Where, as here, a private corporation is so blinded by its religious beliefs that it cannot see that we are human first, our local, state and federal legislatures should enact law to ensure that female employees of corporations like Hobby Lobby can find, without penalty, affordable health care that does not impinge upon their rights to control their own minds, bodies and spirits. 

Now, for what it’s worth, here are a few thoughts (by a lawyer) about the actual case. 

1. The free exercise clause prohibits Congress from enacting a law that prevents people from exercising their religious beliefs. 

2. Hobby Lobby is a private corporation, not Congress, and it has not enacted any laws. 

3. Though it defies logic, under our law, a corporation like Hobby Lobby is actually treated like a person (it’s a legal doctrine called corporate personhood).

4. The Supreme Court, however, has never squarely ruled on the issue of whether the doctrine of corporate personhood means that the free exercise clause’s protections should be extended to corporations.

5. That was not the issue that was certified to the Supreme Court in the Hobby Lobby case, and our Supreme Court would almost never rule on an uncertified issue (called rendering an “advisory opinion”). 

6. The issue that was actually certified for appeal to the Supreme Court was whether Hobby Lobby had the right, under the Religious Freedom Restoration Act, to refuse to obtain insurance to pay for its employees to obtain contraceptives due to its religious beliefs. 

7. I know — it seems like the cart was put in front of the horse and I think it was — I mean, how can the Religious Freedom Restoration Act grant religious rights to a corporation when the Supreme Court hasn’t ever decided that a corporation has the right to religious freedom under the free exercise clause?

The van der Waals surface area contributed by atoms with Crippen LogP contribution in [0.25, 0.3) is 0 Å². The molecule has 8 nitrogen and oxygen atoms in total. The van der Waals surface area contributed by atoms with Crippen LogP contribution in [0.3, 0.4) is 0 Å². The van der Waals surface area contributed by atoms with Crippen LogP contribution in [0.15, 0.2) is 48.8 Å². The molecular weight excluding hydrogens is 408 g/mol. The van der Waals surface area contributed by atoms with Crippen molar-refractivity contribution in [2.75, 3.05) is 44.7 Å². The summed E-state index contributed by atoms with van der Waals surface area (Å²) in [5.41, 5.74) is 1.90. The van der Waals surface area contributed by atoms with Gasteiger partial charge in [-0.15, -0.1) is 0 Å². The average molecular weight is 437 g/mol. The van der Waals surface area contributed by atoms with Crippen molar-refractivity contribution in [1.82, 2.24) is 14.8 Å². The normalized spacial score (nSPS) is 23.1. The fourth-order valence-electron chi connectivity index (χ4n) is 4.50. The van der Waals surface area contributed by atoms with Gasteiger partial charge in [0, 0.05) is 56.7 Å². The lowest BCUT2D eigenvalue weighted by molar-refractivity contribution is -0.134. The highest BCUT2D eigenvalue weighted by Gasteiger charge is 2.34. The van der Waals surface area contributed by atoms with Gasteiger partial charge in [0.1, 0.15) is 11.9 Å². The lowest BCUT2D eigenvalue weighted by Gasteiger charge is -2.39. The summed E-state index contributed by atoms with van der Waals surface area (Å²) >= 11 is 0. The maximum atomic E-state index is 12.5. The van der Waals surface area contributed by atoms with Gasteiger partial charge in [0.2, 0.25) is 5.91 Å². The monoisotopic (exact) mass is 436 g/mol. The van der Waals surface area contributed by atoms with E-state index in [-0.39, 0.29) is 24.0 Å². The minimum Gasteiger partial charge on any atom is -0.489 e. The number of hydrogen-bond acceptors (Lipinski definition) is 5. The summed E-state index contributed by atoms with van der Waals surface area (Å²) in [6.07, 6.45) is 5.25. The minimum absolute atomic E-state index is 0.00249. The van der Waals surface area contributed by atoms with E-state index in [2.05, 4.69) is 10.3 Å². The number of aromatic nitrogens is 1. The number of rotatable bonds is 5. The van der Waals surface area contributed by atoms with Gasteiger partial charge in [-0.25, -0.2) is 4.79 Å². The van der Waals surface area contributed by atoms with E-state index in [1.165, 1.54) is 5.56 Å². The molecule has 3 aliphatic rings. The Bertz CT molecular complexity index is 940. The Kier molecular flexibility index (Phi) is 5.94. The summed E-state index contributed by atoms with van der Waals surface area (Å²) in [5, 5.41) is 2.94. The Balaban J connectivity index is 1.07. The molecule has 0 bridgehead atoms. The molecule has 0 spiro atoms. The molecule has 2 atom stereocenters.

8. Without a square decision on that square issue, we’re going to be stuck in the minefield — as Justice Ginsburg appropriately pointed out — where we are carving out corporate religious exemption from complying with laws on a piecemeal basis. 

9. In some ways, the conservative majority actually decided in such a way as to make it a thinly-veiled win for Obamacare. It’s one more reason to legislate a right for employees who are denied certain coverage from their employer (like when a corporation can be exempt due to religious beliefs) to be able to choose the government plan. 

Too hot outside. A little run/walk on the treadmill. Makes me feel silly, but I really had to fight for those two, slow-as-fuck, 1/4-walked miles…

nybg:

(via Photos: Inside The Abandoned Boyce Thompson Institute : Gothamist)
There’s something especially beautiful and eerie (if not slightly depressing) about abandoned greenhouses. This slice of botanical history in nearby Yonkers, NY is an an interesting read with some arresting images. Of course, it makes me grateful that we take such scrupulous care of our historic structures here at NYBG, and of course own Conservatory is aging much more gracefully. ~LM

nybg:

(via Photos: Inside The Abandoned Boyce Thompson Institute : Gothamist)

There’s something especially beautiful and eerie (if not slightly depressing) about abandoned greenhouses. This slice of botanical history in nearby Yonkers, NY is an an interesting read with some arresting images. Of course, it makes me grateful that we take such scrupulous care of our historic structures here at NYBG, and of course own Conservatory is aging much more gracefully. ~LM